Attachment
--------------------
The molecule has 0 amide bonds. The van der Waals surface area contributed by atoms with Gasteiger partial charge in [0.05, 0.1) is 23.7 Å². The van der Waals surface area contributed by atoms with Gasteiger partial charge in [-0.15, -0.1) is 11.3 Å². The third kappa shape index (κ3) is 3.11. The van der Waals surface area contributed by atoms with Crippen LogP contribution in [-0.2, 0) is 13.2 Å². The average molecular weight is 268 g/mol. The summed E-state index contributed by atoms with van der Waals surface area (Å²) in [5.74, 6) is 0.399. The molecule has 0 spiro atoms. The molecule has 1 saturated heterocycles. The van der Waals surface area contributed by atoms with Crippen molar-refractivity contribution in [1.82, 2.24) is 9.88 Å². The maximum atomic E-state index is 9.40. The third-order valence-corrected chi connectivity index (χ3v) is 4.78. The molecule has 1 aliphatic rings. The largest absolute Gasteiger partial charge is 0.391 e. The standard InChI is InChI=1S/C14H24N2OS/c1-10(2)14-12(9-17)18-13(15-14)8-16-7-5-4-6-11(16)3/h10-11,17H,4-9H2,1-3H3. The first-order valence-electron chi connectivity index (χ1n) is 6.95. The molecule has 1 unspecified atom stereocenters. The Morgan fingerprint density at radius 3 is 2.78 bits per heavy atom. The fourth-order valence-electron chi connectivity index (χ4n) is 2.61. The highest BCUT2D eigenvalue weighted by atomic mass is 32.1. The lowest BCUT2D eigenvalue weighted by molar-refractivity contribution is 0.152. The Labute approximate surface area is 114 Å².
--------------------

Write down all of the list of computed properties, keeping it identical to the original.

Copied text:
The molecule has 0 amide bonds. The van der Waals surface area contributed by atoms with Gasteiger partial charge in [0.05, 0.1) is 23.7 Å². The van der Waals surface area contributed by atoms with Gasteiger partial charge in [-0.15, -0.1) is 11.3 Å². The third kappa shape index (κ3) is 3.11. The van der Waals surface area contributed by atoms with Crippen LogP contribution in [-0.2, 0) is 13.2 Å². The average molecular weight is 268 g/mol. The summed E-state index contributed by atoms with van der Waals surface area (Å²) in [5.74, 6) is 0.399. The molecule has 0 spiro atoms. The molecule has 1 saturated heterocycles. The van der Waals surface area contributed by atoms with Crippen molar-refractivity contribution in [1.82, 2.24) is 9.88 Å². The maximum atomic E-state index is 9.40. The third-order valence-corrected chi connectivity index (χ3v) is 4.78. The molecule has 1 aliphatic rings. The largest absolute Gasteiger partial charge is 0.391 e. The standard InChI is InChI=1S/C14H24N2OS/c1-10(2)14-12(9-17)18-13(15-14)8-16-7-5-4-6-11(16)3/h10-11,17H,4-9H2,1-3H3. The first-order valence-electron chi connectivity index (χ1n) is 6.95. The molecule has 1 unspecified atom stereocenters. The Morgan fingerprint density at radius 3 is 2.78 bits per heavy atom. The fourth-order valence-electron chi connectivity index (χ4n) is 2.61. The highest BCUT2D eigenvalue weighted by atomic mass is 32.1. The lowest BCUT2D eigenvalue weighted by molar-refractivity contribution is 0.152. The Labute approximate surface area is 114 Å².